The student news source of the University of Wisconsin-La Crosse

The Racquet Press

The student news source of the University of Wisconsin-La Crosse

The Racquet Press

The student news source of the University of Wisconsin-La Crosse

The Racquet Press

Club Closeup: Womens Rugby

The rugby players cheering before they go on field. Photo taken by Trinity Rietmann.

The University of Wisconsin-La Crosse Women’s Club Rugby Team finished up their spring season and took second place at the Iron Women Tournament in Eau Claire, Wisconsin on Saturday, April 21.

“We’ve had a pretty decent spring. It’s been better than most,” said Coach Richard Brewer (he/him), a UWL alumni. “There’s been a big improvement over the last few years, and each year it gets better.”

The team had a big win at the beginning of April, taking first place at Mudfest, and they were also the runners-up at the Conference Qualifiers.

During the spring season, the team plays tournaments of ‘7s’, referring to the seven players on the field for each team. In the fall, they will play ‘15s’, and usually only one game is played at a time since a ‘15s’ match consists of 40-minute halves.

Rugby is similar to American football, but rather than stopping the clock and resetting after each tackle, rugby is more of a continuous game. If a player is tackled, they place the ball on the ground where a teammate can come pick it up and continue to play.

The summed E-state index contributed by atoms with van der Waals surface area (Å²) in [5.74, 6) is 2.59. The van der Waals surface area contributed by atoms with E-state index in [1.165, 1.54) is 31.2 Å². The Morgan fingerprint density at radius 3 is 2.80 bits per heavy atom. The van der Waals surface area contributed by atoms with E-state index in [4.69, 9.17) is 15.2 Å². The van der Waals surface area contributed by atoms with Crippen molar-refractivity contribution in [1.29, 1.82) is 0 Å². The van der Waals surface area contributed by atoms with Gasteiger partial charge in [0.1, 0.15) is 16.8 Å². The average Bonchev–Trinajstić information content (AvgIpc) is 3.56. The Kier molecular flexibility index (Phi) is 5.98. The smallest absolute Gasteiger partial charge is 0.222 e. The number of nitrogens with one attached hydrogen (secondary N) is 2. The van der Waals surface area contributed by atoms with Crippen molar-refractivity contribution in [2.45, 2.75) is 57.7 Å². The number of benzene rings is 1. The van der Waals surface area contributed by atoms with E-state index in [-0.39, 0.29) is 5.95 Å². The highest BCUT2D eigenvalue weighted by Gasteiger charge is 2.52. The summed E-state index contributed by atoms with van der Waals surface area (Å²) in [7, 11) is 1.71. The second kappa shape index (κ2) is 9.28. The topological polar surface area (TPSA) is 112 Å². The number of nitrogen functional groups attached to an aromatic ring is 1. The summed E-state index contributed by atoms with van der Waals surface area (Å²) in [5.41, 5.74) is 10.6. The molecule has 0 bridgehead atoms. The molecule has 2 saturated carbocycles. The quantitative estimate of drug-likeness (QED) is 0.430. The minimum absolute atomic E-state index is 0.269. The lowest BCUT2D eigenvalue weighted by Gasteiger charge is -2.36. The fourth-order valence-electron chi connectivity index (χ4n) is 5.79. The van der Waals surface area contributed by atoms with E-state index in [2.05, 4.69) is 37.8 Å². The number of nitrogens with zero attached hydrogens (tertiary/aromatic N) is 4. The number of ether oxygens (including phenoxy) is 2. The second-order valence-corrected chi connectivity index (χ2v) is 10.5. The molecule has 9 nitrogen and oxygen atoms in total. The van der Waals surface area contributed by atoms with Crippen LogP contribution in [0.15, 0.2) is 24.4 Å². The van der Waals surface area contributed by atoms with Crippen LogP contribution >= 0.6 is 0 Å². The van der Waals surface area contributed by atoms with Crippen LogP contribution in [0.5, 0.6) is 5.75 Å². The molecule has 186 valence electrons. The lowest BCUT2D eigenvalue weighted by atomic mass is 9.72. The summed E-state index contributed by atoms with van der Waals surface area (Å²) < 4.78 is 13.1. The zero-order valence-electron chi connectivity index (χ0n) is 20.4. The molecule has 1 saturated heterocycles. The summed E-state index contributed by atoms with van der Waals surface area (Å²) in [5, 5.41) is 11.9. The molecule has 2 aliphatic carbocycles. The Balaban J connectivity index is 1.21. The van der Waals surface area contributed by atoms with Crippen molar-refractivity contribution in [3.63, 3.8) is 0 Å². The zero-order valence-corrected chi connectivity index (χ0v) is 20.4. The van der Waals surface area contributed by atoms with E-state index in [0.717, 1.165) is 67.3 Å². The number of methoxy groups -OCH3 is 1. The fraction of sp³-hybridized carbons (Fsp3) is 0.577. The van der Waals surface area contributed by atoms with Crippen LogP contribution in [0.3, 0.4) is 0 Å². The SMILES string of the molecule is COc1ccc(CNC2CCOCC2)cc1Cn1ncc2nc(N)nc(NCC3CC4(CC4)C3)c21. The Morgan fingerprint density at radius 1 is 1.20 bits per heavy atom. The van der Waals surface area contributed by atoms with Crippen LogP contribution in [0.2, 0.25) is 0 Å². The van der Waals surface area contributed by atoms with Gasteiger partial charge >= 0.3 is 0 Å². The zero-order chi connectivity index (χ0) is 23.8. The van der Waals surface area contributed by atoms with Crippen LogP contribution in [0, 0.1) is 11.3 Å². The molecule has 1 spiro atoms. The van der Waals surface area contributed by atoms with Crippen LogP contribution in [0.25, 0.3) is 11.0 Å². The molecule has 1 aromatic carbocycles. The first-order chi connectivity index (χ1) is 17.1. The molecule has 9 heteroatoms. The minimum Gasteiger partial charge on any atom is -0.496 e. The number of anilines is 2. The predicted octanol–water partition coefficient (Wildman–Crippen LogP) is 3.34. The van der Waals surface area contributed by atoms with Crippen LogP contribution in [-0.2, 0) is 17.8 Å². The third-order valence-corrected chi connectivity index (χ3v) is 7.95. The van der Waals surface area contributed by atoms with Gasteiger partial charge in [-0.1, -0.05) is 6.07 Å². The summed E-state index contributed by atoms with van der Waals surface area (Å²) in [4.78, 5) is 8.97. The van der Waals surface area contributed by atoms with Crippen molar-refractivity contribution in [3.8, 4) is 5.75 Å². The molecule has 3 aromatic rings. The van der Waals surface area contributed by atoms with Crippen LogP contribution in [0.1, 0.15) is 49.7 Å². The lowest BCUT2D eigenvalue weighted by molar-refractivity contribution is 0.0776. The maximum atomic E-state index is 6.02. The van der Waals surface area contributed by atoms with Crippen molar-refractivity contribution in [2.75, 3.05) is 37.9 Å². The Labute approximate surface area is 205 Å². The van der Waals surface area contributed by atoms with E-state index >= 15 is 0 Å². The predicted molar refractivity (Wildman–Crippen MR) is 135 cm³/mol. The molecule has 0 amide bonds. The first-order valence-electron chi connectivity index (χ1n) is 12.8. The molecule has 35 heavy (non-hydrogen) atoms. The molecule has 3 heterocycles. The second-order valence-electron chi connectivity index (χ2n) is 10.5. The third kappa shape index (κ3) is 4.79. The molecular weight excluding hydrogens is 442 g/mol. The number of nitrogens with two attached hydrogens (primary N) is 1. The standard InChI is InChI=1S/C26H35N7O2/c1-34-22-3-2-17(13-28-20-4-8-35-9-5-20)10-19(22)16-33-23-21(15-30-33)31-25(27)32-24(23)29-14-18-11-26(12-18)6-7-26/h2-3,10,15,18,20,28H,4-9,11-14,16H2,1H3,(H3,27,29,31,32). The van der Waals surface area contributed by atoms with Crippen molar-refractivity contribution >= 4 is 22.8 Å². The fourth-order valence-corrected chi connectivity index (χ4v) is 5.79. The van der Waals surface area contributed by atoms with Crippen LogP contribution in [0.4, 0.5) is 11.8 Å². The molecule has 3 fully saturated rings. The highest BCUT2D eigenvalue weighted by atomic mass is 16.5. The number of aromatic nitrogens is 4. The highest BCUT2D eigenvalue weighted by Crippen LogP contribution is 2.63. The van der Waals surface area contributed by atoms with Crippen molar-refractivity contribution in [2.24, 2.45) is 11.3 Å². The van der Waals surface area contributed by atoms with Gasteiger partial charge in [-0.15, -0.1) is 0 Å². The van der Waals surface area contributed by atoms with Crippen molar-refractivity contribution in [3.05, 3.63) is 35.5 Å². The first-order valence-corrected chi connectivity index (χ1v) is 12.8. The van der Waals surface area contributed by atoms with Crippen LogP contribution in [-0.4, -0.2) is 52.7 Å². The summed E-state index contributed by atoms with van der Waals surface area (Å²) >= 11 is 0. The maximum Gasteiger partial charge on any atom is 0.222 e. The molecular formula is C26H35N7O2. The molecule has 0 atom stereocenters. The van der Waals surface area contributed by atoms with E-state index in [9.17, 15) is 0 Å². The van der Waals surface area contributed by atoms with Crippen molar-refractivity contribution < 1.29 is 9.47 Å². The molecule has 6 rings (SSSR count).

A player can also pass off the ball, but all passes in rugby must go backwards. Any forward movement of the ball is considered a knock-on, which can result in a scrum. 

In a 7s game, scrums consist of three players from each team driving against each other for possession of the ball. During the 15s matches, scrums are larger with eight players from each team pushing against each other.

The point of the game is to move the ball across the field and score a try, which is when the ball is placed in the try zone, similar to football’s end zone. Each try is worth five points. A conversion kick is attempted after the try for an additional two points, but the ball must be kicked in line with where it was touched down for the try.

Players can also attempt a drop goal by performing a drop kick during live play. This is worth three points, but is rare to see in a game. A penalty kick can also be awarded and is worth three points if successful.

Rugby is a popular sport overseas, but here in the United States, people are not as familiar with the game. Because of this, most of the girls on the team did not start playing rugby until college.

“Getting involved in rugby was just kind of a random, whimsical decision,” said Megan Gregory (she/her). “I was walking with some friends, and some people were tabling for rugby. We just decided to show up for a practice, and we never left.”

The story is similar for the team’s three coaches. Coaches Emma Malloy (she/her) and Mekaela Malloy (she/her) started their rugby journey on the UWL Women’s Rugby Team after seeing them at Recfest. 

Even Brewer, who has been coaching the Women’s Rugby Team for 46 years, didn’t start playing until his college years. 

Brewer reminisced about his first practice, saying, “I was going to quit after the first night because it was 90 degrees and humid, and I was dying from running around.”